Academic journal article Perspectives in Education

Multimodality in Science Education as Productive Pedagogy in a PGCE Programme

Academic journal article Perspectives in Education

Multimodality in Science Education as Productive Pedagogy in a PGCE Programme

Article excerpt

Introduction

Unless initial teacher education can prepare beginning teachers to learn to do much more thoughtful and challenging work, and unless ways can be found, through professional development, to help teachers to sustain such work, traditional instruction is likely to persist in frustrating educational reform, and reformers' visions are likely to continue not to permeate practice broadly or deeply.

(Ball & Cohen, 1999: 6)

In post-apartheid South Africa, reform efforts in education have been characterised by curriculum change with little emphasis being placed on the professional development of the teacher. The breadth and scope of these curriculum changes necessitate a broadening of the teachers' subject knowledge as well as pedagogy to improve the teaching and learning process. Science and mathematics teaching, in particular, have borne the brunt of criticism as learners' achievements have been less than desirable in these disciplines. The country has to produce more scientists and engineers in a globally competitive environment while the declining uptake of students into these disciplines at tertiary level should be addressed as a matter of urgency. Even though the reasons for this decline are multifaceted, there is no doubt that the teacher plays a crucial role in motivating students and inculcating a positive attitude towards the subject. Ball and Cohen's concern about traditional instruction frustrating reform efforts would ring true unless teachers adapt their pedagogical practices.

The extant literature on the content knowledge of South African teachers reveals that many have not mastered the curricula they are expected to teach (Spaull, 2013: 25). Garbett (2011: 36) also argued that "teaching science effectively in primary schools is dependent upon understanding the complex relationship between learners' prior understanding, science content, teaching approaches, and pedagogical content knowledge". These sentiments resonate with the Department of Higher Education and Training's (DHET, 2011: 53) minimum set of competences required of newly qualified teachers, one of which is that they "must be able to reflect critically, in theoretically informed ways and together with their professional community of colleagues, on their own practice in order to constantly improve it and adapt it to evolving circumstances". How this will translate in reality remains a moot point as it could also be argued that the new Curriculum Assessment Policy Statement (CAPS) for Grades R-12 is very prescriptive and leaves little to the imagination of the teacher.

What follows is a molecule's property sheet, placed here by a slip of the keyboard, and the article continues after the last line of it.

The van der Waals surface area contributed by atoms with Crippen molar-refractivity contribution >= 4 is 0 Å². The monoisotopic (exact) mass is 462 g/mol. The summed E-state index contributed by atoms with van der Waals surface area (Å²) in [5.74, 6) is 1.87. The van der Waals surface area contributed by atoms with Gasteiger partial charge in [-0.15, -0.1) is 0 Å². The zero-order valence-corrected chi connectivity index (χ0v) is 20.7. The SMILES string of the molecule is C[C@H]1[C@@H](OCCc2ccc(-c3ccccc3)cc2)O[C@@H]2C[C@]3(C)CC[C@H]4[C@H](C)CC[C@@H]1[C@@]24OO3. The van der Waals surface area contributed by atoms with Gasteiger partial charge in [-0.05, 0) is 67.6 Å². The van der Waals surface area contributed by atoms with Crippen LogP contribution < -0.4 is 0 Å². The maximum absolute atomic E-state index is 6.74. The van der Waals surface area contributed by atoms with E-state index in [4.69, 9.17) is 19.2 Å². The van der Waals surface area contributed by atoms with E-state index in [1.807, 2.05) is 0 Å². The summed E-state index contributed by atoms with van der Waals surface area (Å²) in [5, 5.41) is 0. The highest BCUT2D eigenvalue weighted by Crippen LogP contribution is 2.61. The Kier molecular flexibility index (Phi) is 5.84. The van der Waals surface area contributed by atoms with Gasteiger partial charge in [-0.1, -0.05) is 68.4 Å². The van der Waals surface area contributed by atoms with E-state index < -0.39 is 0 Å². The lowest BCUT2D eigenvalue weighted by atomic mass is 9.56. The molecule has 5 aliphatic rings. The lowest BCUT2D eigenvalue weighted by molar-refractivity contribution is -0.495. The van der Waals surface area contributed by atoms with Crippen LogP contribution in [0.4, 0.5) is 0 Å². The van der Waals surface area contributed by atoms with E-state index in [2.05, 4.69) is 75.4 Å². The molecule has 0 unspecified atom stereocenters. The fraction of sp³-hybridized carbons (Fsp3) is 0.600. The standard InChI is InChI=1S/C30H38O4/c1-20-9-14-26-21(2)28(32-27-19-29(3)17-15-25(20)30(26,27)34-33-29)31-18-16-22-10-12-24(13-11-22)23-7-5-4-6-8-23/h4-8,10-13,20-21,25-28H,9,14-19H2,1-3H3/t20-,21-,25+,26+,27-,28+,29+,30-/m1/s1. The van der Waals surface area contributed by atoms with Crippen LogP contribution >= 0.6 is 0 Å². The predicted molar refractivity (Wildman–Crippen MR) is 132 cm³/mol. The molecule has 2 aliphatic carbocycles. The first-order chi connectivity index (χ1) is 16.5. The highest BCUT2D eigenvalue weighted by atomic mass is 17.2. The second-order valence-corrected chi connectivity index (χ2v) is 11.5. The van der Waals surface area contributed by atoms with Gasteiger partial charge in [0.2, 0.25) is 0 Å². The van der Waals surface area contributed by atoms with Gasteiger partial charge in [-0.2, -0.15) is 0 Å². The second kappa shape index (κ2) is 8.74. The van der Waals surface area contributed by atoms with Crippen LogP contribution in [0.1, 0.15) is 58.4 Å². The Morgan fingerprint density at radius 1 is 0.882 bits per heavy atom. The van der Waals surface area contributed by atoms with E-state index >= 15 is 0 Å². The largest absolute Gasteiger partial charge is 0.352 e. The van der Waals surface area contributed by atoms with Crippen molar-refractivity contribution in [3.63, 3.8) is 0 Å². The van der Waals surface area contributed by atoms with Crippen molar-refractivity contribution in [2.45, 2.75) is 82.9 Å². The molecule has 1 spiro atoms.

In this conceptual paper I address the following questions:

1. What are the policy changes that are proposed for teacher education in South Africa, particularly in relation to the Postgraduate Certificate in Education (PGCE)?

2. Is the productive pedagogies conceptual framework appropriate for a new PGCE programme?

3. How does the notion of multimodality in science education fit in with the productive pedagogies framework?

In the next section I examine the policy changes advocated for initial teacher education programmes.

Policy changes in teacher education in South Africa

Teacher education programmes in South Africa underwent a comprehensive review process for accreditation purposes from 2006 onwards. The Council on Higher Education (CHE, 2010: 48) national review report on teacher education programmes highlighted the challenges faced by the PGCE programmes in general:

* Students' undergraduate majors are no guarantee to sufficient disciplinary knowledge to build pedagogical content knowledge (PCK).

* Time constraints lead to cramming within the one-year programme.

* It is sometimes difficult to foster a common understanding with part-time staff to achieve a unity of purpose and coherence within the programme.

An external evaluation report on the Higher Education Quality Committee (HEQC) of the CHE (2009: 14) further stated that transformation is not just about the demographics of students and staff, but also the changing of teaching and learning practices. …

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